They devised rotations that managed to keep bodies in front of Ben so he couldn’t drive to the hole, as well as at times clogging the paint so he couldn’t get an easy layup if he did get into the paint. Plus, they would sag off and very blatantly dare him to shoot, in doing so locking down the shooters he would often turn to when the defense focused on him.

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It was simple, and it worked. Even though Ben averaged 14.4 points, 8.2 rebounds, and 6.4 assists per game in the series, he wasn’t able to make the same impact he made throughout most of the season.

His reluctance to try and create his own offense and apparent lack of aggressiveness did not do him any favors, epitomized by his Game 2 performance in which he scored just one point and did not record a made field goal in four attempts. He simply did not look comfortable at all throughout the series.

Look, none of this should take away from the greatness that is Ben Simmons. He is still the future of the league. And he was not the sole reason the Sixers lost the series. There were a lot of factors that went into it. You win as a team and you lose as a team.

But the fact of the matter is that Ben needs to refine his jump shot if he wants to take his game to the next level. It’s virtually a guarantee that other head coaches throughout the league were taking notes on what the Celtics were doing to Ben so they can use it to their advantage next season. And if Ben is still the same player next year as he was this year, you pretty much have a blueprint on how to stop him from being productive.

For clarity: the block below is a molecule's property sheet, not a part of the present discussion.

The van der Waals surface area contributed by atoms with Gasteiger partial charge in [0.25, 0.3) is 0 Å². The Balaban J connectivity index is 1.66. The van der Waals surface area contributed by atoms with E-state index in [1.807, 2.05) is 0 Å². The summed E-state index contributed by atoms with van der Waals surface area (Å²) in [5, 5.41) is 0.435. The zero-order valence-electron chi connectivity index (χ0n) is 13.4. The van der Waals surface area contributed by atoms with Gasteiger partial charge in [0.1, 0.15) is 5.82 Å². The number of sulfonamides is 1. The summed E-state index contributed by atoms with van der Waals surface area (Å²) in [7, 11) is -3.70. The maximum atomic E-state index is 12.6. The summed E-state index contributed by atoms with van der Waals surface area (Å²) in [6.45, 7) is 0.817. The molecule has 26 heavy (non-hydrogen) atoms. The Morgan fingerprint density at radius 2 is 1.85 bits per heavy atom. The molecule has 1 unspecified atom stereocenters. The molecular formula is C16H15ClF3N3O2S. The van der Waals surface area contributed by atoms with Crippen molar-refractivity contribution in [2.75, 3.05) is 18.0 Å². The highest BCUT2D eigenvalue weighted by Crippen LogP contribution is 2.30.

Yet you should be confident that Ben will get after it this offseason, and I expect him to be a much better shooter next year. Ben himself has expressed his desire to make minor changes to his shot and Coach Brett Brown has even made it known that he wants to bring on more shooting coaches to the staff.

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If Ben manages to add even a simple 10-15 foot jump shot to his arsenal that he can make at a relatively consistent clip and gradually build upon that, it’s over. He would officially be an unstoppable force in the NBA.